Keep Calm and Carry On was a poster produced by the British government in 1939 during the beginning of World War II, intended to raise the morale of the British public under the threat of impending invasion. It was little known and never used. The poster was rediscovered in 2000.
The poster was initially produced by the Ministry of Information. Two-and-a-half million copies were printed, although the poster was distributed only in limited numbers. The designer of the poster is not known.
The poster was third in a series of three. The previous two posters from the series, "Your Courage, Your Cheerfulness, Your Resolution Will Bring Us Victory" (800,000 printed) and "Freedom is in Peril" (400,000 printed) were issued and used across the country for motivational purposes, as the Ministry of Information assumed that the events of the first weeks of the war would demoralise the population. Planning for the posters started in April 1939; by June designs were prepared, and by August 1939, they were on their way to the printers, to be placed up within 24 hours of the outbreak of war. The posters were designed to have a uniform device, be a design associated with the Ministry of Information, and have a unique and recognisable lettering, with a message from the King to his people. The press, fearful of censorship, created a backlash, and thus a lot of material related to these posters has been kept by archives.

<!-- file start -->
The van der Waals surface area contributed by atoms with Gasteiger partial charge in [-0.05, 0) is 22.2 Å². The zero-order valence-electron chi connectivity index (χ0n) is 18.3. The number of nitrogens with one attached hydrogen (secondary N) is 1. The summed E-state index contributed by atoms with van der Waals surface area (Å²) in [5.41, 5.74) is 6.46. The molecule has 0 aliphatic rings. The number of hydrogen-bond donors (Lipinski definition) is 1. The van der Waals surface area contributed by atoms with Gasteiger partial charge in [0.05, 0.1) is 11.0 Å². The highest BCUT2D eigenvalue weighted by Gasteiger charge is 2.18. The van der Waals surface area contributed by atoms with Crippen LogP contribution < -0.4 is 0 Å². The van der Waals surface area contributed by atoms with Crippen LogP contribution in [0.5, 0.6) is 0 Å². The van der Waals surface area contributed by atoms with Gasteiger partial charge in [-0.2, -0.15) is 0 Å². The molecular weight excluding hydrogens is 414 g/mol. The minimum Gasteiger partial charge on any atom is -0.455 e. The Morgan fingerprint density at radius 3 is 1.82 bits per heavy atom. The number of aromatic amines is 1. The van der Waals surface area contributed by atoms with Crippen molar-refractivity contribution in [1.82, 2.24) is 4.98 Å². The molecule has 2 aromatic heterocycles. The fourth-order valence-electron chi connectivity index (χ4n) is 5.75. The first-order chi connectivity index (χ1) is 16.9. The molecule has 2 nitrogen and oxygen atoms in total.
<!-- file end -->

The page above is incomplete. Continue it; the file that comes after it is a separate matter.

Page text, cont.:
In 2000, a copy of the "Keep Calm and Carry On" poster was rediscovered in Barter Books, a second-hand bookshop in Alnwick, Northumberland. Since Crown Copyright expires on artistic works created by the UK government after 50 years, the image is now in the public domain.